theo tate &. eva armstrong
october 2006
school of hard knocks
High school felt like it would go on forever. Perhaps some part of it had something to do with the fact that Theo, throughout his entire schooling experience, had never been in one place for too long. If he'd been lucky, it might have made it all seem shorter, more exciting, more filled with new things and new faces. And there was a part of him that did like it — appreciated that he'd been lucky enough to see parts of the world that, without the wandering nature of his mother, would have had to wait until much later in life, if ever. Theo would look back in years to come and understand that the two of them were lucky — beyond lucky — to even get to do it, but sitting there, in that moment in the quad outside his newest school, Theo didn't feel so lucky at all.

Or maybe it was less unlucky and more an unrelenting sense of duty that Theo had never and would never be able to shake, no matter how many times it got him into trouble. The unluckiness came after, more often than not. Theo was by far the youngest in this new school year, ahead in class and smaller than most of the other boys, still holding out for a growth spurt that would inevitably only take for a few years and then peter out well before he could ever reach the lofty goals of six feet. Height and considerable lack of strength in comparison to the bigger, more well-practiced bullies in the school weren't things that crossed Theo's mind when he threw himself into the middle of the newest situation.

The situation involved three older boys shoving around a younger, jeering and laughing and preventing him from making his way back into the (theoretical) safe confines of the school hallways. Theo had been sitting reading a book for all of three minutes before he saw, and any sense of self-preservation — and the undeniable urge to try to keep his head down at a new school — went very quickly out the window, because a half second later he'd tossed his things to the side and thrown himself in the middle of the group, back to the younger kid, face screwed up to scold.

"What's your problem? Are you bored? Did you lose all the rocks rattling around in your head?"

"Who the fuck are you? Who the fuck is this kid?"

"I'm Theo Tate and I guess that makes you a shit for brains—"

To be fair, it was the most words he'd ever gotten out before getting punched in the face. At least by that point the kid he'd jumped into defend had skittered off to eject himself from the problem, so that was — a win, Theo supposed, eating a mouthful of dirt and spitting out grass and blood and doing his very best not to yelp when a boot caught him in the ribs.

No, instead he said: "Harder, I can barely feel it. You couldn't possibly be the team kicker, could you?"

It came out with a garbled bit of laughter which was silenced again by another punch and another kick, and Theo dazedly wondered if maybe he was the shit for brains.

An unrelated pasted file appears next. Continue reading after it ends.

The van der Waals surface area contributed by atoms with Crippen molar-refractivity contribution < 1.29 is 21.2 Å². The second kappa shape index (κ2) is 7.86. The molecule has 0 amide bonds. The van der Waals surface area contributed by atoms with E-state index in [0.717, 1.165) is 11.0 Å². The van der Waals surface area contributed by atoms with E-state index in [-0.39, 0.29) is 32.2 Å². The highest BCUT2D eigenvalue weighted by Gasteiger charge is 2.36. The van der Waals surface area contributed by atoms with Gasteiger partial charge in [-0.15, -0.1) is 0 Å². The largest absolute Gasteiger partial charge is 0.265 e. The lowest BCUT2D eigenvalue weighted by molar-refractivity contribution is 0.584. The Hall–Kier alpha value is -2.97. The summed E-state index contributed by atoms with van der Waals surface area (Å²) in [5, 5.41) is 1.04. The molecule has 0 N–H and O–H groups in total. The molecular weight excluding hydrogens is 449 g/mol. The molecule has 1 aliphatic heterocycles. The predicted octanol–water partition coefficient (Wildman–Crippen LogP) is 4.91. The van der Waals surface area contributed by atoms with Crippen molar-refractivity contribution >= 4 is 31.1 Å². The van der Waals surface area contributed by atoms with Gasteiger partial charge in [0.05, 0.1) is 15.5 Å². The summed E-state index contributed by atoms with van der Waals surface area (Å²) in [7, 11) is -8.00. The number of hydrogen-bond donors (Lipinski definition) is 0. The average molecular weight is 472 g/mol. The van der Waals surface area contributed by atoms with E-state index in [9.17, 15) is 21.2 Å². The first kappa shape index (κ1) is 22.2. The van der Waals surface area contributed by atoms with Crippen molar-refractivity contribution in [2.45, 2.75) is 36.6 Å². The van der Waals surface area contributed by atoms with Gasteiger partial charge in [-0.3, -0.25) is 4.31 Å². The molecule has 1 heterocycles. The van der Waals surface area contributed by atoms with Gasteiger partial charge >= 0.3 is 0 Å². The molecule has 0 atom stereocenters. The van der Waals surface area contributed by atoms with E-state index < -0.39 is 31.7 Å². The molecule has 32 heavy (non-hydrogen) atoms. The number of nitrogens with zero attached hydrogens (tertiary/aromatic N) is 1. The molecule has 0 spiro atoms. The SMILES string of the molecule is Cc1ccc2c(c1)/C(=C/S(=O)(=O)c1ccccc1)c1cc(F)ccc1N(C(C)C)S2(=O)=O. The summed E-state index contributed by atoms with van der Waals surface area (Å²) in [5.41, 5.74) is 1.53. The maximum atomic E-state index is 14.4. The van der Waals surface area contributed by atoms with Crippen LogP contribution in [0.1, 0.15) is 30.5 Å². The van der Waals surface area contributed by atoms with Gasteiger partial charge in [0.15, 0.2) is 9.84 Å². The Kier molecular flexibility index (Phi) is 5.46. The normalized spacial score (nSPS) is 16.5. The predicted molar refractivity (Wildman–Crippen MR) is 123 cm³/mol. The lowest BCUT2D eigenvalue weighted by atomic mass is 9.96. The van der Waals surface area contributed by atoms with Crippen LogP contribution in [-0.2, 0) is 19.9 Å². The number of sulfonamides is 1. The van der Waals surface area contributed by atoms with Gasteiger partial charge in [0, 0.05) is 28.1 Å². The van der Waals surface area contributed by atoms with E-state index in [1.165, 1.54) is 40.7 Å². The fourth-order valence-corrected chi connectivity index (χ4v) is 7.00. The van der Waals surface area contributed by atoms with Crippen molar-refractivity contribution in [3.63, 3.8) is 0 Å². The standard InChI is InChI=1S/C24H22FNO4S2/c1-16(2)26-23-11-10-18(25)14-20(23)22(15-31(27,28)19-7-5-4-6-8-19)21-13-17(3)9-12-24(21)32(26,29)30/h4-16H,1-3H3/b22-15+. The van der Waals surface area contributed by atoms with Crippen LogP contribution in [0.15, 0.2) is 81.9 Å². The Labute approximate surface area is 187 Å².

The thing about high school was that it was guided by hierarchies. Theo was new, at the bottom, and an unknown. There was no reason why he should be protected or liked, even.

There should be no reason that a pair of booted high heels should have come in, or that a girl's voice coyly says, "Shouldn't you be picking on someone your own size? What's the matter with you?"

There's a scuffle of feet, and the girl's voice rings out again, louder, "I said what is wrong with you? He's new. Leave him alone."

Theo'd rolled a bit, curled in on himself to protect his tender stomach and ribs, but there was no need — well, not anymore, not once a new voice had joined the mix, though this one sounded further away, more out of place.

The kicking slowed, sneakers shifted around in the dirt, and through the ringing in his ears he could make out some of the conversation — some whined, "C'mon, Eva, it's no big deal. He was asking for it." And a chorus of, "We're not doing anything," which — Theo made a face from down below, fairly sure that it was obvious that they were doing something.

What he did catch, crystal clear, was a short, derisive, snarled, "Stuck up bitch," as the guys took themselves in the opposite direction, but it wasn't directed at him but at the new voice instead, and Theo rolled over, back onto his back, with every intention of saying something to their departing backs, but all that came out was a vaguely joking and very nonthreatening, "Yeah, you better run."

Theo pushed himself into a sit, wiped the back of his sleeve against his bloodied lip, and winced up into the sun and the face in front of it. Eva, apparently. He smiled weakly at her. "Hi."

Her eyes met his: a little colder, but not purely anything spiteful. Curious even, as she formed a smile on her face. "Hey, new guy." She crouches down to offer her hand, nails a bright chrome, in clothes that were expensive and maybe not entirely suited for a high school girl. Not that it mattered as she tried to help him up, shouldering a duffle bag as she did. "Nurse's office isn't too far. You want me to walk you?"

Looking around, there was nobody else in sight that seemed to have any intention of stepping in to help. The weedy little kid Theo had stepped in for had disappeared altogether and he couldn't say he blamed him. The girl, though — hand outstretched enough for Theo to reach up to grab it with only a moment's hesitation — at least she'd helped. And, apparently, was still helping.

He steadied himself back on his feet, a little hunched with a hand against his stomach, and he couldn't quite school away the look of surprise that crossed his features at her offer. He blinked once, then smiled.

Theo answered with a soft, "Their review of you was off the mark."

Then cringed again, smiled with a bit more warmth, and answered for real: "Yeah. Yes. Thanks."